Donations in cash and kind had enabled Luton Soup Kitchen to help feed the needy to operate and have a balance in hand, the committee responsible was told.
Paying tribute to the ladies who had operated the kitchen and the men who had kept the equipment operating, the committee heard that more than 2,000 soup tickets had been printed for distribution by town councillors and headmistresses.
Gifts to the soup kitchen in money amounted to £17 8s, sale of dripping and fat realised £49 0s 1½d and sale of bones fetched £20 5s 6d. On the expenditure side, utensils cost £10 2s 11d, fittings etc £2 19s 5d, ingredients for soup £16 5s and wages £34 13s 8½d. Gross income amounted to £94 6s 9d and gross expenditure to £75 5s 10d, leaving a balance in hand of £19 0s 11d.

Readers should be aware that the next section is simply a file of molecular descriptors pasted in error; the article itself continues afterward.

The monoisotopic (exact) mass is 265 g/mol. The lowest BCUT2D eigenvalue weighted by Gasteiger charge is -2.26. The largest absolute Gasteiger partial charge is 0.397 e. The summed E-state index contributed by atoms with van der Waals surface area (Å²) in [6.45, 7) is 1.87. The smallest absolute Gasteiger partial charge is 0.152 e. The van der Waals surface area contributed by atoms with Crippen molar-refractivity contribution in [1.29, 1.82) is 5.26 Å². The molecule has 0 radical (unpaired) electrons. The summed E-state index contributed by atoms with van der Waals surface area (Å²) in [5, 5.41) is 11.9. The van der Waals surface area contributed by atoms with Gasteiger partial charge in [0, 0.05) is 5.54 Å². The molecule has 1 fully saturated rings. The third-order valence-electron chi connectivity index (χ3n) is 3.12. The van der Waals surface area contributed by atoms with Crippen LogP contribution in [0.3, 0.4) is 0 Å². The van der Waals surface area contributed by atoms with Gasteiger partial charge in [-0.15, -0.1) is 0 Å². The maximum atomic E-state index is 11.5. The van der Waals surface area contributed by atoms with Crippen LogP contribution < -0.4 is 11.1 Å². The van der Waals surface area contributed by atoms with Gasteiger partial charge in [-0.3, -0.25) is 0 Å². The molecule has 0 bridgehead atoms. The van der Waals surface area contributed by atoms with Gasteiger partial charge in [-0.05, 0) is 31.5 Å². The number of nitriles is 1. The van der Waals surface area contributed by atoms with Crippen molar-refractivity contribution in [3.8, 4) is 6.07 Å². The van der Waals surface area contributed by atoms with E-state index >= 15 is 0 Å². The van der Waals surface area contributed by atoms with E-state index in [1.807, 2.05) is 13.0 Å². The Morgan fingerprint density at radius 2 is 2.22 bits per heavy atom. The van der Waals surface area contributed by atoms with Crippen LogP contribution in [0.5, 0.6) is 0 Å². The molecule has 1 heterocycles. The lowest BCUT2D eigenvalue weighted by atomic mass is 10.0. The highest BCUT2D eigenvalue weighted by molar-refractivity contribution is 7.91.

Owing to the withdrawal of many troops, however, the supply of meat from their quarters would be much reduced, if not altogether wanting. As a consequence, the committee was told, the sale of bones and fat would be diminished and meat would have to be bought with the result that the balance in hand would be reduced, if not entirely exhausted.
In August it was reported that two bullocks a day were being killed at the Modern School to meet the demands of the troops quartered there. Only the meat was taken, and a quantity of very nourishing matter remained for use in soup.
One example of a gift of vegetables to the soup kitchen was that of Lady Wernher, of Luton Hoo, on November 17th. She provided 1 cwt of onions, 1 cwt of turnips, 1 cwt of carrots, 28 heads of rough celery, 4 large bunches of leeks and three dozen cabbages.
It was therefore hoped the work being carried on by the soup kitchen would appeal to the goodwill and practical sympathy of Lutonians who had it in their power to do good.
[The Luton News, December 10th, 1914]